The general issue plea of non-assumpsit filed by the defendants constituted a good plea to the action, and the Court was, therefore, without power to enter the judgment appealed from. That judgment, as well as the judgment by default, must be stricken out, and the case remanded for a trial upon the merits.

It was contended at the hearing that the defendants' third plea, which was in express terms limited to the special count of the declaration, is bad, because it is a plea which amounts to the general issue. If this were true, it ought to have been demurred to; but we do not think it is such a plea. A plea is never objectionable on this ground, unless it sets up matters of fact, merely amounting to a denial of such allegations in the declaration as the plaintiff would on the general issue be bound to prove in support of his case, and the reasons why such a plea is held bad are: "First, because such special plea, if considered as a traverse, tends to needless prolixity and expense, and is an argumentative denial, and a departure from the prescribed forms of pleading the general issue; and, secondly, if viewed as a plea in confession and avoidance, it does not give color or plausible ground of action to the plaintiff." 1 Chitty on Pleading, 527.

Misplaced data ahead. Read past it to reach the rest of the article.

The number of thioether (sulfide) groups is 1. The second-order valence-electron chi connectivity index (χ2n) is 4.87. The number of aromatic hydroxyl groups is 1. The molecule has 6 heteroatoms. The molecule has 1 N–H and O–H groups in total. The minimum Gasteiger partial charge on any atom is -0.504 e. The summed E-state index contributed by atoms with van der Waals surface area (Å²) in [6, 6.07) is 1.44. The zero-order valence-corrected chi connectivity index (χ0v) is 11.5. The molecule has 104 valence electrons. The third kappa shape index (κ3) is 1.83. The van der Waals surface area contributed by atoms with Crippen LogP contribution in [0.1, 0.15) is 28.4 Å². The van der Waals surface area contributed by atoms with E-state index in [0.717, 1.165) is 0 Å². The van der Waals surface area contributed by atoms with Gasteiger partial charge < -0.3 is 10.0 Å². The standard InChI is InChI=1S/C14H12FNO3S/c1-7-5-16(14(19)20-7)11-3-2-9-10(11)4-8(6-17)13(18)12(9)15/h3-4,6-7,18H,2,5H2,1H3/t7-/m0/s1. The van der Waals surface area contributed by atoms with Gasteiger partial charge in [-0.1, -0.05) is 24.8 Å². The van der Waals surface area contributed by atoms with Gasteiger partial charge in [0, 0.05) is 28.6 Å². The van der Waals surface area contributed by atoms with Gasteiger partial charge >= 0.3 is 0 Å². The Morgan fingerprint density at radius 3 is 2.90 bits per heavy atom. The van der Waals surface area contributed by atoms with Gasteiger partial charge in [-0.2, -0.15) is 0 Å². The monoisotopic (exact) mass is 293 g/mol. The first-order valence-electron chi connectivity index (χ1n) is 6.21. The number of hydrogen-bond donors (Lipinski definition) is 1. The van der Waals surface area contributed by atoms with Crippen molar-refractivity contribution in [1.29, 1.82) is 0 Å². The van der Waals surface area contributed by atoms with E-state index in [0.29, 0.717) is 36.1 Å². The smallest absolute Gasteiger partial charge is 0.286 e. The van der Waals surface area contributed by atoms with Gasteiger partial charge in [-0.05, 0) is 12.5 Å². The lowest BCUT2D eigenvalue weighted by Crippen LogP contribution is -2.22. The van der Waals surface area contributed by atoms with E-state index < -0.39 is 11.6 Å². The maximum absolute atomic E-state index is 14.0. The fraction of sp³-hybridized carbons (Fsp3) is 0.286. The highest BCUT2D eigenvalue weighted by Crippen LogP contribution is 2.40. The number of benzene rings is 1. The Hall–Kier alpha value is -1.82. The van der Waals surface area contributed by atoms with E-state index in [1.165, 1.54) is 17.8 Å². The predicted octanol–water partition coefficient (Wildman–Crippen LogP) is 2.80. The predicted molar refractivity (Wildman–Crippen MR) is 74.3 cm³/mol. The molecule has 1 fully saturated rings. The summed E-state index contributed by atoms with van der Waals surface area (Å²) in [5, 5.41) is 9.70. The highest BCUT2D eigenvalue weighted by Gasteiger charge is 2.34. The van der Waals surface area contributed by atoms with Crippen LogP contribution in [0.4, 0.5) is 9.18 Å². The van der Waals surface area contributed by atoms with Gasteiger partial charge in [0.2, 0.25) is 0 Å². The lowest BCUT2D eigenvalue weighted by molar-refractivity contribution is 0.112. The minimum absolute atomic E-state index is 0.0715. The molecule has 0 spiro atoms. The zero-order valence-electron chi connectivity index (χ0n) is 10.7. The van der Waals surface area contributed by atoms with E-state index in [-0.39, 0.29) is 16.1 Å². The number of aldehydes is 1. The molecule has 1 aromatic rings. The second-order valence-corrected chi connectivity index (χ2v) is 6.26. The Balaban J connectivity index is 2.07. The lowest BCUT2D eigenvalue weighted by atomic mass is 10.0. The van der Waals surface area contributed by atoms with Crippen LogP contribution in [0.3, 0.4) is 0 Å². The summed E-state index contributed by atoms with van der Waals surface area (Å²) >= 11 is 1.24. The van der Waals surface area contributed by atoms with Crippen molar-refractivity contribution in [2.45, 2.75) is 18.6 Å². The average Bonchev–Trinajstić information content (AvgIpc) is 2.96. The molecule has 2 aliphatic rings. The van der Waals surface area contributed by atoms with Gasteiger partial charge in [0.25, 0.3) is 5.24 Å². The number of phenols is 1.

The plea is a specific traverse of material averments of the special count, and upon failure of the plaintiffs to prove any one of such material allegations upon the trial the verdict would be for the defendants under this count of the narr. Bullen Leak Precedents of Pleading, 435; 16 Ency. Pl. Prac., 542; Baltimore Ohio R.R. Co. v. Ritchie, 31 Md. 199.

Judgment reversed, with costs, and case remanded.

Summaries of

Seff v. Brotman

Court of Appeals of Maryland
Jun 24, 1908
70 A. 106 (Md. 1908)
Case details for

Seff v. Brotman

Case Details


Court:Court of Appeals of Maryland

Date published: Jun 24, 1908


70 A. 106 (Md. 1908)
70 A. 106